Military Equipment

Cost growth in the development and fielding of technologically advanced military equipment has become a major economic burden for many nations and is expected to be an enduring and prevalent problem. RAND research has provided cost analyses and recommendations to help policymakers and military leaders develop improved cost-estimating tools and formulate policies that mitigate cost growth in weapon system acquisition practices.

  • A composite image of a United States Coast Guard boat and a digital graph. Photos by Petty Officer 3rd Class Lisa Ferdinando, U.S. Coast Guard, MicroStockHub/GettyImages

    Report

    Development of Standardized and Best Practices for the USCG Boats Acquisition Program

    This report contains a review of the U.S. Coast Guard (USCG) boats acquisition program and the programs of similar organizations inside and outside the USCG, possible funding and structural strategies, and recommendations for USCG leadership.

    Jun 24, 2019

  • The Iranian flag flutters in front the International Atomic Energy Agency (IAEA) headquarters in Vienna, Austria, March 4, 2019, photo by Leonhard Foeger/Reuters

    Commentary

    A Post-2020 U.S. Return to the Iran Nuclear Deal?

    Now that the United States is out of the Iran nuclear deal, signing back on will not be as simple or as practical as some may hope. Too much has happened since it was first inked in 2015. With the political landscape in Tehran and Washington still taking shape, those who want to return to some kind of deal should start planning.

    Jun 20, 2019

  • Testimony

    Anticipating Policy Options for Addressing U.S. Arctic Hurdles: Addendum

    Document submitted on June 19, 2019, as an addendum to testimony before the House Transportation and InfrastructureCommittee, Subcommittee on Coast Guard and Maritime Transportation on May 8, 2019.

    Jun 20, 2019

  • Iran's President Hassan Rouhani and Russia's President Vladimir Putin attend a meeting on the sidelines of the Shanghai Cooperation Organisation summit in Bishkek, Kyrgyzstan, June 14, 2019, photo by Sputnik/Alexei Druzhinin/Kremlin via Reuters

    Commentary

    The Costs of Confrontation with Iran Are Mounting

    Even if the United States and Iran avoid a direct military clash, the escalation and the U.S. maximum pressure campaign are exacting long-term costs for U.S. interests and regional stability in ways that may be difficult if not impossible to reverse.

    Jun 17, 2019

  • North Korean leader Kim Jong Un supervises a strike drill during a military drill in North Korea, May 4, 2019, photo by KCNA/Reuters

    Commentary

    One Year After Singapore: The North Korea Problem Is Bigger Than Nukes

    After two summits between the United States and North Korea, and little to show in the way of deliverables on dismantlement, hopes that a third summit may yield a denuclearization deal seem a bit unrealistic. Essentially, there has been no indication of intent on Kim's part to denuclearize. But the North Korea problem is much greater than nukes.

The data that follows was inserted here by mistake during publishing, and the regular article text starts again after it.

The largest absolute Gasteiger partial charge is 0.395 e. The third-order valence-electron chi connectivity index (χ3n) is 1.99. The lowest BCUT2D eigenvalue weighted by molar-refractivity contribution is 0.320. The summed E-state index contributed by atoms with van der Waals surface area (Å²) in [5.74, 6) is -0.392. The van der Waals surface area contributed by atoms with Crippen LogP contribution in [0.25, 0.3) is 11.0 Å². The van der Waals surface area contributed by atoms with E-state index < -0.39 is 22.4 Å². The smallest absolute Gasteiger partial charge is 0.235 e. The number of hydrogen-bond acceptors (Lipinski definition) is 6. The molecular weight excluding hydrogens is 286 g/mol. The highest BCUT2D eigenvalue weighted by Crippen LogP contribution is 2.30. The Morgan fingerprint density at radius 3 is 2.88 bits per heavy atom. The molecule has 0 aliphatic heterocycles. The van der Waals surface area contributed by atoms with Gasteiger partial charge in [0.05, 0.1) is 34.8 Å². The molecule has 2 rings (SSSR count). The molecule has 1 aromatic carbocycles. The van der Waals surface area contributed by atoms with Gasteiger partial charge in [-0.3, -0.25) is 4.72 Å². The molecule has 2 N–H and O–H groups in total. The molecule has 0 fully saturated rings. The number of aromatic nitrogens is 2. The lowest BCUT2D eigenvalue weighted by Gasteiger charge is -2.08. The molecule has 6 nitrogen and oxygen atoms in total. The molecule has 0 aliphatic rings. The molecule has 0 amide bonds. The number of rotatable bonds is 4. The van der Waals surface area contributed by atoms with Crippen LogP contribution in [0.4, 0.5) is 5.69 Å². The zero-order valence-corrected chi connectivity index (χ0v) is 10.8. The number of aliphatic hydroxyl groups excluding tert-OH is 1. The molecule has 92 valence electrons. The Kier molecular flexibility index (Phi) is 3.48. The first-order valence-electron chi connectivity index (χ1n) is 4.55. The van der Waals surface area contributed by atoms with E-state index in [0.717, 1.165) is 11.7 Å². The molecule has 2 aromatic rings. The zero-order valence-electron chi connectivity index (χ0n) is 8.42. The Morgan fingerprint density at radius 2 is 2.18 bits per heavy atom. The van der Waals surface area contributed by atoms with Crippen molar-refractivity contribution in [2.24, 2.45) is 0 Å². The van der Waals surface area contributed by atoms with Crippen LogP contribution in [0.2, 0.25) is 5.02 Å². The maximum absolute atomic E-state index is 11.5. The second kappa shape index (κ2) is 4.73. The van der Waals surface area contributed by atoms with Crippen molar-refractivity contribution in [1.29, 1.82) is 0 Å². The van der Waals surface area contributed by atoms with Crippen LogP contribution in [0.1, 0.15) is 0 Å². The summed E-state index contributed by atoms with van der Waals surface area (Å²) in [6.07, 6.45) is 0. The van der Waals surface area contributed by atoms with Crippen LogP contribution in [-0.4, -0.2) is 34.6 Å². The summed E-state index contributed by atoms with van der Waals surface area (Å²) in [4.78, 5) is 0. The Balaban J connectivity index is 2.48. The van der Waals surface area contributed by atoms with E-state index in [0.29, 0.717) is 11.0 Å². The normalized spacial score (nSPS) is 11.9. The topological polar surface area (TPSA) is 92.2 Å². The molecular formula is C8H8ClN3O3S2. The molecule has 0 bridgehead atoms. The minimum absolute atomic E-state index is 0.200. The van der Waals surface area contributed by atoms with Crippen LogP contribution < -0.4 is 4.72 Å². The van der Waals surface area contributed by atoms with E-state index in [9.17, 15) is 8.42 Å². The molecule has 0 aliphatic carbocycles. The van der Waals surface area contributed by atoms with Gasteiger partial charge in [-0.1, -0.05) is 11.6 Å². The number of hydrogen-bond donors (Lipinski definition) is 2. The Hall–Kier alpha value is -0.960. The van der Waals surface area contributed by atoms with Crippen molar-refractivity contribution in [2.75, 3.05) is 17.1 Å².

Jun 17, 2019

  • Missiles being launched during a military drill in North Korea, May 10, 2019, photo by KCNA/Reuters

    Commentary

    Downplaying North Korea's Missile Tests Carries Risks

    North Korea test-fired short-range ballistic missiles for the first time in 18 months. President Trump is downplaying the tests, refusing to call them a violation of U.N. Security Council resolutions. But if North Korea starts testing longer-range missiles, it could become harder for Washington to return to talks, risking the end of diplomacy with Pyongyang altogether.

    Jun 5, 2019

  • Soldier and civilian shaking hands on white background, photo by Adobe Stock/Africa Studio and U.S. Army/Jim Goodwin

    Report

    Service Member Separation: Updating the DD Form 214

    This report offers suggestions for updating DD Form 214, which is used to characterize separating servicemembers' service, military history, and the reasons for separation, for electronic delivery.

    May 14, 2019

  • Iranian President Hassan Rouhani at a news conference in Baghdad, Iraq March 11, 2019, photo by Thaier al-Sudani/Reuters

    Commentary

    Can Anyone Save the Iran Nuclear Deal Now?

    Europe faces mounting pressure from both Tehran and Washington regarding the Iran nuclear deal. European countries could take steps to signal their commitment to upholding the deal, but doing so may alienate the United States.

    May 10, 2019

  • Abbie Tingstad summarizes testimony presented before the House Transportation and Infrastructure Committee, Subcommittee on Coast Guard and Maritime Transportation on May 8, 2019.

    Multimedia

    Anticipating Policy Options for Addressing U.S. Arctic Hurdles

    An overview of testimony by Abbie Tingstad presented before the House Transportation and Infrastructure Committee, Subcommittee on Coast Guard and Maritime Transportation on May 8, 2019.

    May 8, 2019